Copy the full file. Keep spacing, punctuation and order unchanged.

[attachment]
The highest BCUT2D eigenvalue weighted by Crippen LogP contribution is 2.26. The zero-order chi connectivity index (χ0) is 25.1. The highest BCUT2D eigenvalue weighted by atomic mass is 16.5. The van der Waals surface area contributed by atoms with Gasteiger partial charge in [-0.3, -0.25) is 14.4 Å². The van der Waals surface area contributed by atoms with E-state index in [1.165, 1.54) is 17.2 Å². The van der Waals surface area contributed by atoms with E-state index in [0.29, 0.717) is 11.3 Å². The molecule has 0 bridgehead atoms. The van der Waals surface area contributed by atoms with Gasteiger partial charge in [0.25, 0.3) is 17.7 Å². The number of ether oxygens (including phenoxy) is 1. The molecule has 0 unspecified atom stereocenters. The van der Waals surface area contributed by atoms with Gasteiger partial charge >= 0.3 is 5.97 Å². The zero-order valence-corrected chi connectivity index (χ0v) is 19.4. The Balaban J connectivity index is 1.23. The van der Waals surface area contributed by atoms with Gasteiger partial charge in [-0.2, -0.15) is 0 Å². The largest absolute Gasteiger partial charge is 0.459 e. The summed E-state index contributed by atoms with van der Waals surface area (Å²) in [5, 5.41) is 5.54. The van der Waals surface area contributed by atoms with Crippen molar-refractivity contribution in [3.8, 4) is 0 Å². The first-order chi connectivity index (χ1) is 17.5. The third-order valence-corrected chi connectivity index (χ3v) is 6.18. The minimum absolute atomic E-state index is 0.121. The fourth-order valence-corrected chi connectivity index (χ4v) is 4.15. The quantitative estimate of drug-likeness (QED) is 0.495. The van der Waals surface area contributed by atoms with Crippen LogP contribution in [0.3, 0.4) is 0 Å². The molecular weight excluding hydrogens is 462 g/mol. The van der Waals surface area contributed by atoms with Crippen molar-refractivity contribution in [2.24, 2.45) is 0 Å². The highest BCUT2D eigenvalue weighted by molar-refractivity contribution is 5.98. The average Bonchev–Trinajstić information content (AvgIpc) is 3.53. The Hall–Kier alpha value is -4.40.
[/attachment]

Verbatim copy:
The highest BCUT2D eigenvalue weighted by Crippen LogP contribution is 2.26. The zero-order chi connectivity index (χ0) is 25.1. The highest BCUT2D eigenvalue weighted by atomic mass is 16.5. The van der Waals surface area contributed by atoms with Gasteiger partial charge in [-0.3, -0.25) is 14.4 Å². The van der Waals surface area contributed by atoms with E-state index in [1.165, 1.54) is 17.2 Å². The van der Waals surface area contributed by atoms with E-state index in [0.29, 0.717) is 11.3 Å². The molecule has 0 bridgehead atoms. The van der Waals surface area contributed by atoms with Gasteiger partial charge in [0.25, 0.3) is 17.7 Å². The number of ether oxygens (including phenoxy) is 1. The molecule has 0 unspecified atom stereocenters. The van der Waals surface area contributed by atoms with Gasteiger partial charge >= 0.3 is 5.97 Å². The zero-order valence-corrected chi connectivity index (χ0v) is 19.4. The Balaban J connectivity index is 1.23. The van der Waals surface area contributed by atoms with Gasteiger partial charge in [-0.2, -0.15) is 0 Å². The largest absolute Gasteiger partial charge is 0.459 e. The summed E-state index contributed by atoms with van der Waals surface area (Å²) in [5, 5.41) is 5.54. The van der Waals surface area contributed by atoms with Crippen molar-refractivity contribution in [3.8, 4) is 0 Å². The first-order chi connectivity index (χ1) is 17.5. The third-order valence-corrected chi connectivity index (χ3v) is 6.18. The minimum absolute atomic E-state index is 0.121. The fourth-order valence-corrected chi connectivity index (χ4v) is 4.15. The quantitative estimate of drug-likeness (QED) is 0.495. The van der Waals surface area contributed by atoms with Crippen LogP contribution in [0.3, 0.4) is 0 Å². The molecular weight excluding hydrogens is 462 g/mol. The van der Waals surface area contributed by atoms with Crippen molar-refractivity contribution in [2.24, 2.45) is 0 Å². The highest BCUT2D eigenvalue weighted by molar-refractivity contribution is 5.98. The average Bonchev–Trinajstić information content (AvgIpc) is 3.53. The Hall–Kier alpha value is -4.40.